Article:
The Girls in the Picture

The Girls in the Picture

An intimate portrait of the close friendship and powerful creative partnership between two of Hollywood’s earliest female superstars: Frances Marion and Mary Pickford. An enchanting new novel from the New York Times bestselling author of The Swans of Fifth Avenue and The Aviator’s Wife.Hollywood, 1914. Frances Marion, a young writer desperate for a break, meets “America’s...

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Title:The Girls in the Picture
Author:Melanie Benjamin
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Edition Language:English

The Girls in the Picture Reviews

  • Jennifer ~ TarHeelReader

    ⭐ ⭐ ⭐ ⭐ ⭐

    Before reading this book, what I knew about Mary Pickford, America’s Sweetheart, was vague. I knew even less about her best friend and prolific screenwriter, Frances Marion. As I read this, I kept thinking this book is epic. This book was engrossing, unputdownable, thorough, perfectly written. I can’t imagine two more fully-developed and well-crafted “characters” than Mary and Frances, and it’s a bonus that they were based

    ⭐️ ⭐️ ⭐️ ⭐️ ⭐️

    Before reading this book, what I knew about Mary Pickford, America’s Sweetheart, was vague. I knew even less about her best friend and prolific screenwriter, Frances Marion. As I read this, I kept thinking this book is epic. This book was engrossing, unputdownable, thorough, perfectly written. I can’t imagine two more fully-developed and well-crafted “characters” than Mary and Frances, and it’s a bonus that they were based on real life people and heaps of research carried out by the author.

    Just as I knew little of Pickford and Marion, I knew even less about these early days of Hollywood. The silent flickers, Charlie Chaplin, the first talkies, and the founding of major film studios. I love learning new things while I read, which is why historical fiction continues to be a favorite genre of mine. These things were just the cherry on top of the sundae because the heart of the story was the ever-evolving, endearingly relatable, and complex friendship between Mary and Frances. Anyone who has had a lifelong friend will be able to relate to at least some of the waxing and waning, affection and strife, that the two experienced. In addition to their friendship, these two had full, adventurous lives, which made me their stories even more enthralling.

    An important message was the role of women, especially strong, trailblazing women, in early Hollywood. It was interesting to read this book just after another WWI book (Last Christmas in Paris), which also featured a female journalist and war correspondent. It was also fascinating to read about Hollywood and the US during that war to get a different perspective from England and France who had no choice but to be fully immersed in the war from its inception.

    If you are a fan of historical fiction, especially involving early Hollywood, this is an absolute must-read. Fabulous book!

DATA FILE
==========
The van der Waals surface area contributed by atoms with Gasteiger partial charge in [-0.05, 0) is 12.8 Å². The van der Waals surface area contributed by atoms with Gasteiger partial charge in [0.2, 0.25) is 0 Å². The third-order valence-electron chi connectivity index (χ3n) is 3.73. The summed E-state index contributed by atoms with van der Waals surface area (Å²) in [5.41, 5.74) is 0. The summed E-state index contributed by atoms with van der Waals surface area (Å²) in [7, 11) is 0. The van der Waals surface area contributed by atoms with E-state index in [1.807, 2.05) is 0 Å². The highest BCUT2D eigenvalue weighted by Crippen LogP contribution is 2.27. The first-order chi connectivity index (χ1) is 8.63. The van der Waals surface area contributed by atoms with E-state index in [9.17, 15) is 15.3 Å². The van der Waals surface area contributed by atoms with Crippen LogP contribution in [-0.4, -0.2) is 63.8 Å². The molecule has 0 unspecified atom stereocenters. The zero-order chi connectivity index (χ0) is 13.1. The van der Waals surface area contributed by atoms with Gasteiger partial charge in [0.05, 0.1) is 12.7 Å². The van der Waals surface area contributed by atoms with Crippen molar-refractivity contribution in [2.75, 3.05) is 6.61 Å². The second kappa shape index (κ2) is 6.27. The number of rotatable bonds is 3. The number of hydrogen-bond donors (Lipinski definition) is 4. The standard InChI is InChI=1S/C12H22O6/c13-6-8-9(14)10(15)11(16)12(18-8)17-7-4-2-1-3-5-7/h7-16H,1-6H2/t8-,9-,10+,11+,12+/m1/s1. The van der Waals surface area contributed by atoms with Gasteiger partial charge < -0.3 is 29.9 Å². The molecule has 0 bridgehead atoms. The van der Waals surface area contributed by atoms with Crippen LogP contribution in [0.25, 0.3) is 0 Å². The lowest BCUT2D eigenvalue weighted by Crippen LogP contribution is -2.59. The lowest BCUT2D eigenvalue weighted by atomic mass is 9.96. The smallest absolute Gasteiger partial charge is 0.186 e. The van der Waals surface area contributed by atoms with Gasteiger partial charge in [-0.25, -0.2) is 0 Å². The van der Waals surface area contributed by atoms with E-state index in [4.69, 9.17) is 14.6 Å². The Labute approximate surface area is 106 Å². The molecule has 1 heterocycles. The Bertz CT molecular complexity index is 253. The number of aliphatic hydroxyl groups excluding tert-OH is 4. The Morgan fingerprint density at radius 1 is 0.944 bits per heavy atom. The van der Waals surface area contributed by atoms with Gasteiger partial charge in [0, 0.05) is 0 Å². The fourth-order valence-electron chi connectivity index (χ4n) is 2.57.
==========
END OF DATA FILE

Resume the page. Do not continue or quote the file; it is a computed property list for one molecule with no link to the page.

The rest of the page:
I happen to have all of Melanie Benjamin’s backlist purchased previously and somehow languishing unread. After finishing this book, I’ll be making sure I carve out time to read each of her other books. I’m hoping for some more epic historical reads!

    Thanks to Melanie Benjamin, Random House/Delacorte Press, and Netgalley, for the complimentary ARC.

  • Ann Marie (Lit·Wit·Wine·Dine)

    You can read this and all of my reviews at

    .

    I really enjoyed

    and started getting excited about

    as soon as it was announced. In fact, it was the book I was most excited about receiving at Book Expo 2017. Melanie Benjamin was as much a delight in person, at her in-booth signing, as she is on her social media accounts. She even allowed me to blather on about her kitchen reno (it looks fantastic) and her cats at some length without

    You can read this and all of my reviews at

    .

    I really enjoyed

    and started getting excited about

    as soon as it was announced. In fact, it was the book I was most excited about receiving at Book Expo 2017. Melanie Benjamin was as much a delight in person, at her in-booth signing, as she is on her social media accounts. She even allowed me to blather on about her kitchen reno (it looks fantastic) and her cats at some length without calling security.

    As for the book, it did not disappoint. It’s very evident that the author did an enormous amount of research on Mary Pickford and Frances Marion, their families, lovers, husbands, and the movie industry itself. I was fascinated by the actual events leading to their rise to power in Hollywood.

    The elements that made this book

    , however, are the character development and the portrayal of the relationship between Mary and Frances. Melanie Benjamin has taken the historic information and weaved in a little imagination/magic, creating characters that are beyond multi-dimensional. They are as highly nuanced as their relationships with one another.